Toxicology Litigation Support
PCBs and Dioxins
PCBs or polychlorinated biphenyls, are biphenyls which are chlorinated to varying degrees and are generally mixtures of polychlorinated compounds. They are persistent in the environment and are absorbed in humans via ingestion, inhalation, and dermal exposure after which, they are circulated systemically throughout the body. They tend to deposit in fatty tissue since they are lipophilic and they can pass to offspring via the placenta and through mothers milk.
PCBs range in their properties according to the extent of chlorination. They can be colorless mobile oils in the lower chlorinated compounds(Aroclors 1221, 1232, 1016, 1242, 1248) and white powders when more heavily chlorinated (Aroclor 1268, 1270). They are practically odorless and have extremely limited solubility in water.
Non-Cancer Effects in Man
- The following toxicological effects have been noted in man in response to exposure to PCBs: hyperpigmentation of skin, hyperactive meibomian glands, conjunctivitis, edema of eyelids, subcutaneous edema, keratin cysts in hair follicles, hyperplasia of hair follicle epithelium, hepatic hypertrophy, decreased numbers of red blood cells, decreased hemoglobin, serum hyperlipidemia, leucocytosis, chloracne, weakness and numbness in extremities. Symptoms of significant acute exposures to PCBs include abdominal pain, anorexia, nausea, vomiting, jaundice, headache, dizziness, depression, nervousness, fatigue, weight loss, loss of libido, muscle pains and joint pains.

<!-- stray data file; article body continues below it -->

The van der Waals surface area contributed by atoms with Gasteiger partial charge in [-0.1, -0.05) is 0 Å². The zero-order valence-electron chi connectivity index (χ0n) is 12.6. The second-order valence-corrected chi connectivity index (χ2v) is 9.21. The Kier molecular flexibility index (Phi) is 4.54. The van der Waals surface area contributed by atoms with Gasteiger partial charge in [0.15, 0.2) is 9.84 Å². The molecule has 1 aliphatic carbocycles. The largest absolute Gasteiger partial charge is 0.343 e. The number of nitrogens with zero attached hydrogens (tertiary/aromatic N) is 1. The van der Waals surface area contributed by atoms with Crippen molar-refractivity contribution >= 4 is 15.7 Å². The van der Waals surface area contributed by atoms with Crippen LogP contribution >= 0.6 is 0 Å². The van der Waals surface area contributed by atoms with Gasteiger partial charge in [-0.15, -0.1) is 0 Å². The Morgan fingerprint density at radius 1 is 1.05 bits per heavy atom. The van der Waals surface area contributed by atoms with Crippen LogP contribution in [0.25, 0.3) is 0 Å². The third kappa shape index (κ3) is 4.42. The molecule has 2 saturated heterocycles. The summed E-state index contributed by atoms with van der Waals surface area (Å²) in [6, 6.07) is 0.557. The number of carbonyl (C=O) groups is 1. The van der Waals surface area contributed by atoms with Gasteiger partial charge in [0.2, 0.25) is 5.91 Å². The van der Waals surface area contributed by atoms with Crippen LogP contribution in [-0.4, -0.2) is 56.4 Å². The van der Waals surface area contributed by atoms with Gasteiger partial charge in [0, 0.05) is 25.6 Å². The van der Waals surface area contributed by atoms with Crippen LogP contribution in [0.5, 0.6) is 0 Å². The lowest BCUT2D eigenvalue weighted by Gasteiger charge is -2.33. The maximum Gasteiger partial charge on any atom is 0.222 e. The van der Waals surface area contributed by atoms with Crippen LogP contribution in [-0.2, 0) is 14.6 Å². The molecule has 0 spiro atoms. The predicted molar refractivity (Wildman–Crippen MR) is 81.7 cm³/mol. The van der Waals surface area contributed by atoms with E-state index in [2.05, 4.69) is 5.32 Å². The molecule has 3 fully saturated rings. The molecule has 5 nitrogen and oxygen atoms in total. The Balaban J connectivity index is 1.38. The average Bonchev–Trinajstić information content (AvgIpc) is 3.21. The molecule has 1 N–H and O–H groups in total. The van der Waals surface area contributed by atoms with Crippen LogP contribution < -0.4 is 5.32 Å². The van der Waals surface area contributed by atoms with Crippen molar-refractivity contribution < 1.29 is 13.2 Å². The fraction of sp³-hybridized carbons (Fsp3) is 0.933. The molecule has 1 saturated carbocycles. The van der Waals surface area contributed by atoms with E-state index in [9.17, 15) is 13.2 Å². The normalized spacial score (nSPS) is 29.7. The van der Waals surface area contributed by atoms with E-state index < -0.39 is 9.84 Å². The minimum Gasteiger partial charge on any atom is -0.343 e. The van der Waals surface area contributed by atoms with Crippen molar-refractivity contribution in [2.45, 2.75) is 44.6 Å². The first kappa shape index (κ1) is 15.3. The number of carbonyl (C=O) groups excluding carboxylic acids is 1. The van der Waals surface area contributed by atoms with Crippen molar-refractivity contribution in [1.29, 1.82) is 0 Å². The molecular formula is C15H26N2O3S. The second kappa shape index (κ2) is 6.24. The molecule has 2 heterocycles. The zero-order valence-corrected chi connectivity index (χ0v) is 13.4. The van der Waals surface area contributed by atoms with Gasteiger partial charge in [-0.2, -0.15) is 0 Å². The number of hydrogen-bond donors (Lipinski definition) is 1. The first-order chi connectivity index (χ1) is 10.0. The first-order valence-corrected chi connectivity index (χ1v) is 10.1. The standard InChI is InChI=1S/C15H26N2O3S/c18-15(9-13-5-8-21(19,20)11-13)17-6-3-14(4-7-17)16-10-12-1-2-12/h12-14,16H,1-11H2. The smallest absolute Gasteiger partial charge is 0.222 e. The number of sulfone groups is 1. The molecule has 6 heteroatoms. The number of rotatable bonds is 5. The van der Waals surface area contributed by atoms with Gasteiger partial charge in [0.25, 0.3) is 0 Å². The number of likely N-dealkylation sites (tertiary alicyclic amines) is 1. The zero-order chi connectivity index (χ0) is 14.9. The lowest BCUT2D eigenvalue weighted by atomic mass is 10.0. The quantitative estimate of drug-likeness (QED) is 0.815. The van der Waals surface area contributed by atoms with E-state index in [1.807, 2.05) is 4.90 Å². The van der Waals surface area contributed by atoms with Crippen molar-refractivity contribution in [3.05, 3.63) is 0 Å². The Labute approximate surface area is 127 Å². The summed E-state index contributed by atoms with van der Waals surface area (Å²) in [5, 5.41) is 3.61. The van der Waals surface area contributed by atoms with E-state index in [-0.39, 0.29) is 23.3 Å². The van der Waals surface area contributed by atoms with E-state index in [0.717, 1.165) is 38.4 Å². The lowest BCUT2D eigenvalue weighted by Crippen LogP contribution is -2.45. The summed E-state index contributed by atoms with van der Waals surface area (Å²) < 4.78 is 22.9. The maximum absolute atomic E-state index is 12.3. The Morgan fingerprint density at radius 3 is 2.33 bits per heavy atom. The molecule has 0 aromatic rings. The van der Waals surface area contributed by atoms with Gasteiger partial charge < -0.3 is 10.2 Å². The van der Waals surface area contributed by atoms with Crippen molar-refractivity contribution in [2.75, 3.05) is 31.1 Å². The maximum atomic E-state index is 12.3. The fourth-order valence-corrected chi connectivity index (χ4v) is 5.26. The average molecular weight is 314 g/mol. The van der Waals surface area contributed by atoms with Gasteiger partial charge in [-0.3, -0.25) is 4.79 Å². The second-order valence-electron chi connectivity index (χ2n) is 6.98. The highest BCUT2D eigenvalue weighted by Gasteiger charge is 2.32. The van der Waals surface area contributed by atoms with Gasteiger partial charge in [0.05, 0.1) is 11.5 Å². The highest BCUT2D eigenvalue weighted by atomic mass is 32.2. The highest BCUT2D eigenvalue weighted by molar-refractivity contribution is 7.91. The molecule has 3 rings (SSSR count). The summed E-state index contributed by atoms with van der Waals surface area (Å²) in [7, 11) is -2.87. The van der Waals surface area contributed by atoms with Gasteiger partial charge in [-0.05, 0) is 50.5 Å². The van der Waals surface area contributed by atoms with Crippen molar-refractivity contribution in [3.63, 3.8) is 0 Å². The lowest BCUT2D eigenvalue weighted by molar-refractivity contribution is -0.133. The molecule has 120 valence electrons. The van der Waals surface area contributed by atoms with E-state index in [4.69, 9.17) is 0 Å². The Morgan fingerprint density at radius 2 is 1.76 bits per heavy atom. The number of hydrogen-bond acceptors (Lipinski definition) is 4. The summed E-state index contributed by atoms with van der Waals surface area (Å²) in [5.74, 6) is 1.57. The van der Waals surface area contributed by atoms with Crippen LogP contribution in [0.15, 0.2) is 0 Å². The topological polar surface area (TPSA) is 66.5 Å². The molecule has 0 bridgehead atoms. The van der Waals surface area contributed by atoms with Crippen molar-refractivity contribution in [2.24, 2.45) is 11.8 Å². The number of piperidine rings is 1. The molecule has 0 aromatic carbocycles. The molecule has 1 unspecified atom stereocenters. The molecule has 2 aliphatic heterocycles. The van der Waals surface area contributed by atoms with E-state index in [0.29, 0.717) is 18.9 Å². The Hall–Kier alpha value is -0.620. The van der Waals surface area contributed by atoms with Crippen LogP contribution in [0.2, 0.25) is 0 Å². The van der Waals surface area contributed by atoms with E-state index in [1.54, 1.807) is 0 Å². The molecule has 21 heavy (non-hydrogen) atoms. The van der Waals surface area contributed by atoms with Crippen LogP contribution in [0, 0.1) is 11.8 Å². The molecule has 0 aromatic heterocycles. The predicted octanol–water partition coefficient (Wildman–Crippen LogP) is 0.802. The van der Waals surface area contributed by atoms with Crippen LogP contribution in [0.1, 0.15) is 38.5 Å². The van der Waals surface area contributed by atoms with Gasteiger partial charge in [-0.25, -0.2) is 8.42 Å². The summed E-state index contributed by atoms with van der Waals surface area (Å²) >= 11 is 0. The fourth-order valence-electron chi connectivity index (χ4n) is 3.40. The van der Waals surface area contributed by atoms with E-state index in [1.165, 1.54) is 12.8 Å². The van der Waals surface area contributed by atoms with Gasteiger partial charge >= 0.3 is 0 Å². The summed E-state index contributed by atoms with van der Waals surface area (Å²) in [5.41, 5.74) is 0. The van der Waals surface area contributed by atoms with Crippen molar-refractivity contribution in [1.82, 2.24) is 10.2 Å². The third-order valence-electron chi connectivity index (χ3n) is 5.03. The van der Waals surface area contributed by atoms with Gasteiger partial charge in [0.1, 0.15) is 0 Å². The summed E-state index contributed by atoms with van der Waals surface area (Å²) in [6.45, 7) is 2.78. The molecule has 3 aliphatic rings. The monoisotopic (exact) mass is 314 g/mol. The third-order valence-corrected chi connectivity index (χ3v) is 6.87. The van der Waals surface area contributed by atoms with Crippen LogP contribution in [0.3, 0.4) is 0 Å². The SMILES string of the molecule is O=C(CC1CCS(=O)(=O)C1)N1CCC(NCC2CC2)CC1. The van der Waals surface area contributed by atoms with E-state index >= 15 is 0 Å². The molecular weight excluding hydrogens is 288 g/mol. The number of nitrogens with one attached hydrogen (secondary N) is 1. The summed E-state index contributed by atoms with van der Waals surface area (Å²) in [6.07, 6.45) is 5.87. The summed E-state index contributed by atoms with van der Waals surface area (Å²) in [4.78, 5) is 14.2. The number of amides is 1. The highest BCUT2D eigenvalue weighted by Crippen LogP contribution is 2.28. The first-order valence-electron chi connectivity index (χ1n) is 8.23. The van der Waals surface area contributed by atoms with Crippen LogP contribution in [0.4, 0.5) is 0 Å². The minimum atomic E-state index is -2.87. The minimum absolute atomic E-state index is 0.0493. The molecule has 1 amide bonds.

- PCBs are known inducers of liver enzyme activity and liver cirrhosis.
- PCB-exposed patients exhibited immunosuppression, in particular, suppression of cellular immunity.
Reproductive Effects in Man
- Causes irregular menstrual cycles, early abortions and birth of small, hyperpigmented and hyperkeratotic infants.
- PCBs can cross the placental barrier and are excreted in mother’s milk.
- Four babies born to mothers who had ingested rice oil contaminated with PCBs showed the following problems: 1) intrauterine retardation of growth in three cases. 2)dark brown pigmentation of the skin and mucous membranes similar to that in Addison’s disease especially on the genitalia, axilla, and on the mucous membranes of the mouth, palpebra and limbic conjunctiva. 3) gingival hyperplasia in three cases and eruption of teeth at birth in two cases. 4) spotted calcification on the parieto-occipital-skull and large or wide frontal and occipital fontanellis and sagittal suture in three cases. 5) edematous face and exophthalmic eyes in three babies.
- Pre-natal exposure to PCBs has been associated with reduced birth weight, neonatal behavioral abnormalities, and poorer recognition memory as a result of pregnant women consuming PCB contaminated fish from lake Michigan.
- Pre-natal exposure to PCBs has been associated with deficits in birth size, gestational age, postnatal growth, motor development, and short term memory function in both infancy and childhood.
- PCB exposure is thought to induce a developmental hypothyroidism causing growth deficits, motor dysfunction and hearing disorders in humans.